Can “Amélie” and “Come From Away” make it where West Coast transplants have failed before? The L.A. Times’ Charles McNulty says, “Musicals en route to New York receive an enormous amount of tinkering, polishing and sharpening. Rarely, however, does all this primping smooth over structural cracks in the book or holes in the score.”
While the population of the U.S. is 38 percent people who identify as African American, Latino, Native American, Asian American, or Pacific Islander, books written or illustrated by people from those categories clocked in at just 427 out of 3,400 children’s books published in 2016.
Miffy, or Nijntje in the original Dutch, was a rabbit that first appeared in 1955 after the creator told his son a story about rabbits. “Miffy remained unchanged in the many subsequent titles, although there is sometimes a scarf or hat, or outlines filled with a solid primary colour to show a change of outfit. Initially, and until the books were translated into English, the character was just a small rabbit; the gender was not defined. The most important feature of the books, Bruna said, was that ‘Miffy is always Miffy and a house is always a house.'”
The convenience store exhibit, which is also, sort of, a functional convenience store, is supposed to be a critique of art-world prices. But one anonymous artist says they stole an art – or convenience store? – bag of cat food. “‘Do not be confused,’ wrote the artist in Spanish, under the nickname ‘Peligro’ (Danger). ‘Oroxxo isn’t a criticism of capitalism, it is an act of capitalism.'”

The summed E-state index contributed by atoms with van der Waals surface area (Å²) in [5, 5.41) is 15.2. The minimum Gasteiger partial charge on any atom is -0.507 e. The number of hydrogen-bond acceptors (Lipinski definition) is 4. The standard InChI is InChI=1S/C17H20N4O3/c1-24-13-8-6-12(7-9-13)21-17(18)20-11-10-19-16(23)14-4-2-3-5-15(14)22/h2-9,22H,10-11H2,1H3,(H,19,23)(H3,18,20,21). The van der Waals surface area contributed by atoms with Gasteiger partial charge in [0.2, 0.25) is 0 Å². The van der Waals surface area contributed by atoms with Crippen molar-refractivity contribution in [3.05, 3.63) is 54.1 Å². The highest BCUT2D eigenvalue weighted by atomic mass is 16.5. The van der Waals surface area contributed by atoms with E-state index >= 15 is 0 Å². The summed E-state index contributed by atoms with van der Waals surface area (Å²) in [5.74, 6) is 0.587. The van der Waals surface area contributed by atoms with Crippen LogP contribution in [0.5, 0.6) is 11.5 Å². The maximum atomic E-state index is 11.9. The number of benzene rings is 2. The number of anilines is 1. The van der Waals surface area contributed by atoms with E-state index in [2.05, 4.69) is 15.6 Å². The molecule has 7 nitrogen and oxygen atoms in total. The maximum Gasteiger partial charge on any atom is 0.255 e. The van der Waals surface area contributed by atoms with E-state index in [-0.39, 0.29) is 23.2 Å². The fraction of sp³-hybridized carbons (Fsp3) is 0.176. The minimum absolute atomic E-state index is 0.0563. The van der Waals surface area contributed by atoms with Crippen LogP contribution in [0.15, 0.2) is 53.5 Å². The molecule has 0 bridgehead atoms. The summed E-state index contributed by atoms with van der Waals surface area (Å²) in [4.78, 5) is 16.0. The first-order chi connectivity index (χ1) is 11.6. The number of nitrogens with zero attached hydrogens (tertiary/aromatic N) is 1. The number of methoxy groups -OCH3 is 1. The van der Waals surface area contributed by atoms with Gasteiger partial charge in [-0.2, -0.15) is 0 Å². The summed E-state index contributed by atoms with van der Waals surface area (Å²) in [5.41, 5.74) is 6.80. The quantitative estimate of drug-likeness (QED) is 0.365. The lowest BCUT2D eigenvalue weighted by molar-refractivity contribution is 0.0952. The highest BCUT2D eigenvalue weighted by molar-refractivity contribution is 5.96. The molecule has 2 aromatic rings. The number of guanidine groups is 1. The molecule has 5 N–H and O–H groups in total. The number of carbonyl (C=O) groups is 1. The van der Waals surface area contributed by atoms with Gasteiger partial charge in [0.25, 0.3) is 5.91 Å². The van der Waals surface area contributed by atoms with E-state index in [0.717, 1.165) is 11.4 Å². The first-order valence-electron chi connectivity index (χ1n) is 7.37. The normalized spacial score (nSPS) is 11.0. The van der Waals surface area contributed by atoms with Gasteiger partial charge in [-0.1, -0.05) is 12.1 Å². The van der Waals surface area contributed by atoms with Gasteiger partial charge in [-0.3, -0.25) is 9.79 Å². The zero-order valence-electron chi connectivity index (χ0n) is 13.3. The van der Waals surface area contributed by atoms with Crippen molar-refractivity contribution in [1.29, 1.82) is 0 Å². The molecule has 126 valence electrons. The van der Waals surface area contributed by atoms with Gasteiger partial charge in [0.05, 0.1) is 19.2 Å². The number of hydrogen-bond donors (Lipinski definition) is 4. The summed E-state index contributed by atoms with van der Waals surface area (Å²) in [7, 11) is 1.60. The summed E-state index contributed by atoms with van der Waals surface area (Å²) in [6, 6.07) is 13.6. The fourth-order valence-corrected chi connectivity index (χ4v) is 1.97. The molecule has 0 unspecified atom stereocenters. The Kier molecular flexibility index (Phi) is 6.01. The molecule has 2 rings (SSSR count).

“A new study says that the economic impact of college — in postgraduation wages — is very much tied to the income of students’ families growing up, with students from wealthier families earning more than others. Some might assume that this difference is due to enrollment patterns, in that wealthier high school students are more likely than their less well-off counterparts to enroll at highly competitive colleges whose graduates are more likely to earn more in their careers. But the study found this impact even after controlling for a number of factors, such as competitiveness of college attended.”
“Encouraging people to attend the ballet more often was less about increasing their familiarity with productions and more about bridging an uncertainty gap. “Familiarity is about information,” notes Martin, “whereas uncertainty about how an experience will feel is much more personal. You can give somebody a lot of information but that’s not necessarily going to reassure them that they’re going to belong in that audience.”
“A large Guercino painting that was stolen from a church in Modena in August 2014 has been traced by Italy’s Carabinieri art crime squad to Casablanca, Morocco. The Italian government is negotiating to return Madonna with the Saints John the Evangelist and Gregory the Wonderworker (1639) to the Church of San Vincenzo ‘as soon as possible’.”